The Probability of Long Runs
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suppose you’ve written a program that randomly assigns test subjects to one of two treatments, a or b, with equal probability. the researcher using your program calls you to tell you that your software is broken because it has assigned treatment a to seven subjects in a row.
you might argue that the probability of seven a’s in a row is 1/2^7 or about 0.008. not impossible, but pretty small. maybe the software is broken.
but this line of reasoning grossly underestimates the probability of a run of 7 identical assignments. if someone asked the probability that the next 7 assignments would all be a’s, then 1/2^7 would be the right answer. but that’s not the same as asking whether an experiment is likely to see a run of length 7 because run could start any time, not just on the next assignment. also, the phone didn’t ring out of the blue: it rang precisely because there had just been a run.
suppose you have a coin that has probability of heads p and you flip this coin n times. a rule of thumb says that the expected length of the longest run of heads is about
provided that n (1- p ) is much larger than 1.
so in a trial of n = 200 subjects with p = 0.5, you’d expect the longest run of heads to be about seven in a row. when p is larger than 0.5, the longest expected run will be longer. for example, if p = 0.6, you’d expect a run of about 9.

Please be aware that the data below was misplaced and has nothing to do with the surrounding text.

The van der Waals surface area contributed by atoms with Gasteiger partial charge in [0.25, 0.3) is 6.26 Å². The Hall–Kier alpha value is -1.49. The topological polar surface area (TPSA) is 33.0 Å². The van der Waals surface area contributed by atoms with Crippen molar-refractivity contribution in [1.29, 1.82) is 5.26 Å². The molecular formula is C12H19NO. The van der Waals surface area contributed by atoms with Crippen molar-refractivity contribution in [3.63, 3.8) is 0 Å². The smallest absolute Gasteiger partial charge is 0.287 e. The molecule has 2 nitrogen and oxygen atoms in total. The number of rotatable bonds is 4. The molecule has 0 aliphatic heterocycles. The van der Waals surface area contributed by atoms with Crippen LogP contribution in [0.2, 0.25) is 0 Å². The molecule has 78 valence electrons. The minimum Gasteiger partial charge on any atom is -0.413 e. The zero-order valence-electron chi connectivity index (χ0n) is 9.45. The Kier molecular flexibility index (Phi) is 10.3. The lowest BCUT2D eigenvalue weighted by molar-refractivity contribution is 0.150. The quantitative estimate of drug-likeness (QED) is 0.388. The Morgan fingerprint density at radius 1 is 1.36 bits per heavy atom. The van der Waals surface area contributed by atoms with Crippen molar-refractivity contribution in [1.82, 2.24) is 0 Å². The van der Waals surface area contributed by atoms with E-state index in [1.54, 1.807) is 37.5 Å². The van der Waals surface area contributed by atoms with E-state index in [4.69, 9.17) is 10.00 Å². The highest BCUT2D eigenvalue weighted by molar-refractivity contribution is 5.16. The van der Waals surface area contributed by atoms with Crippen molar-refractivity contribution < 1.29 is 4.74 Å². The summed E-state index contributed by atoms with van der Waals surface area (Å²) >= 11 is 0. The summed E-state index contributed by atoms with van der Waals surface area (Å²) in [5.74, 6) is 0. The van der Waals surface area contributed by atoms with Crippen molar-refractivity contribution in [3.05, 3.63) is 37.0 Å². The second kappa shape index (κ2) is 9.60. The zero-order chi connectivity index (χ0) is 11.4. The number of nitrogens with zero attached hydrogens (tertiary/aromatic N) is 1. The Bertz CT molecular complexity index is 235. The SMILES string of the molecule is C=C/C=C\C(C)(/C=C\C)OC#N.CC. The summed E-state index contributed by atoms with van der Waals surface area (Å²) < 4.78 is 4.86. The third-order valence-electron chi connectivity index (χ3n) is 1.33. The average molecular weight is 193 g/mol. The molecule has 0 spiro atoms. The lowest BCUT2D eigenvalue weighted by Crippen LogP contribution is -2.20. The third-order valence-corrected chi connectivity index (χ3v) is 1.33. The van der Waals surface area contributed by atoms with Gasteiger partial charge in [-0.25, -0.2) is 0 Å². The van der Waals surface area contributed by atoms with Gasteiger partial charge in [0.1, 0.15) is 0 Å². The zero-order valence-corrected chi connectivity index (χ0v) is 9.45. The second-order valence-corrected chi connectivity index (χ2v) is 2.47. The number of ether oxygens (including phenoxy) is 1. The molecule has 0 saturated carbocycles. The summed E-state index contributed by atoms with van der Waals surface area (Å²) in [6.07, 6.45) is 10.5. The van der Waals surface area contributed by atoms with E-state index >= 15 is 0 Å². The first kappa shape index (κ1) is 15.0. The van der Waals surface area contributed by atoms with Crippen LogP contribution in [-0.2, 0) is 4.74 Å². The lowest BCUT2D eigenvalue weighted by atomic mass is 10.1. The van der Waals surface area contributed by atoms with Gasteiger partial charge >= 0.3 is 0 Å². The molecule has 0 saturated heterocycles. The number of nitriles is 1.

the standard deviation of the longest run length is roughly 1/log(1/ p ), independent of n . for coin flips with equal probability of heads or tails, this says an approximate 95% confidence interval would be about 3 either side of the point estimate. so for 200 tosses of a fair coin, you’d expect the longest run of heads to be about 7 ± 3, or between 4 and 10.
the following python code gives an estimate of the probability that the longest run is between a and b inclusive, based on an extreme value distribution.
def prob(a, b, n, p): r = -log(n*(1-p))/log(p) cdf = lambda x: exp(- p**x ) return cdf(b + 1 - r) - cdf(a - r)
what if you were interested in the longest run of head or tails? with a fair coin, this just adds 1 to the estimates above. to see this, consider a success to be when consecutive coins turn up the same way. this new sequence has the same expected run lengths, but a run of length m in this sequence corresponds to a run of length m + 1 in the original sequence.
for more details, see “the surprising predictability of long runs” by mark f. schilling, mathematics magazine 85 (2012), number 2, pages 141–149.
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